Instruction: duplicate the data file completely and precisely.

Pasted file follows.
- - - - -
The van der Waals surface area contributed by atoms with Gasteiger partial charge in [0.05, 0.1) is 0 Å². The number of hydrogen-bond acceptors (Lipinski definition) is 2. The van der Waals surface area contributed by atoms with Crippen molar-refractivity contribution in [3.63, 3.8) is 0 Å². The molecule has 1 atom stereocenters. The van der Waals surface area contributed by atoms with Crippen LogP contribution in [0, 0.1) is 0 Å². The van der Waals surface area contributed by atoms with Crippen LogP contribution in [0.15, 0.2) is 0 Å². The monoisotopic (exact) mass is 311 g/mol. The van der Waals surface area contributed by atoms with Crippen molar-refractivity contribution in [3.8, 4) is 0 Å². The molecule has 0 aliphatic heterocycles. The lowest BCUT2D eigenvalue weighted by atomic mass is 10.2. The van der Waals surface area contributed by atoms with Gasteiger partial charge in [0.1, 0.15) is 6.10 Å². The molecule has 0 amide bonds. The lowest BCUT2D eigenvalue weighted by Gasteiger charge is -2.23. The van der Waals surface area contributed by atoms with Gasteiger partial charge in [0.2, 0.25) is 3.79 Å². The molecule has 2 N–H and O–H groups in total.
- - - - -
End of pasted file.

The van der Waals surface area contributed by atoms with Gasteiger partial charge in [0.05, 0.1) is 0 Å². The number of hydrogen-bond acceptors (Lipinski definition) is 2. The van der Waals surface area contributed by atoms with Crippen molar-refractivity contribution in [3.63, 3.8) is 0 Å². The molecule has 1 atom stereocenters. The van der Waals surface area contributed by atoms with Crippen LogP contribution in [0, 0.1) is 0 Å². The van der Waals surface area contributed by atoms with Crippen LogP contribution in [0.15, 0.2) is 0 Å². The monoisotopic (exact) mass is 311 g/mol. The van der Waals surface area contributed by atoms with Crippen molar-refractivity contribution in [3.8, 4) is 0 Å². The molecule has 0 aliphatic heterocycles. The lowest BCUT2D eigenvalue weighted by atomic mass is 10.2. The van der Waals surface area contributed by atoms with Gasteiger partial charge in [0.1, 0.15) is 6.10 Å². The molecule has 0 amide bonds. The lowest BCUT2D eigenvalue weighted by Gasteiger charge is -2.23. The van der Waals surface area contributed by atoms with Gasteiger partial charge in [0.2, 0.25) is 3.79 Å². The molecule has 2 N–H and O–H groups in total.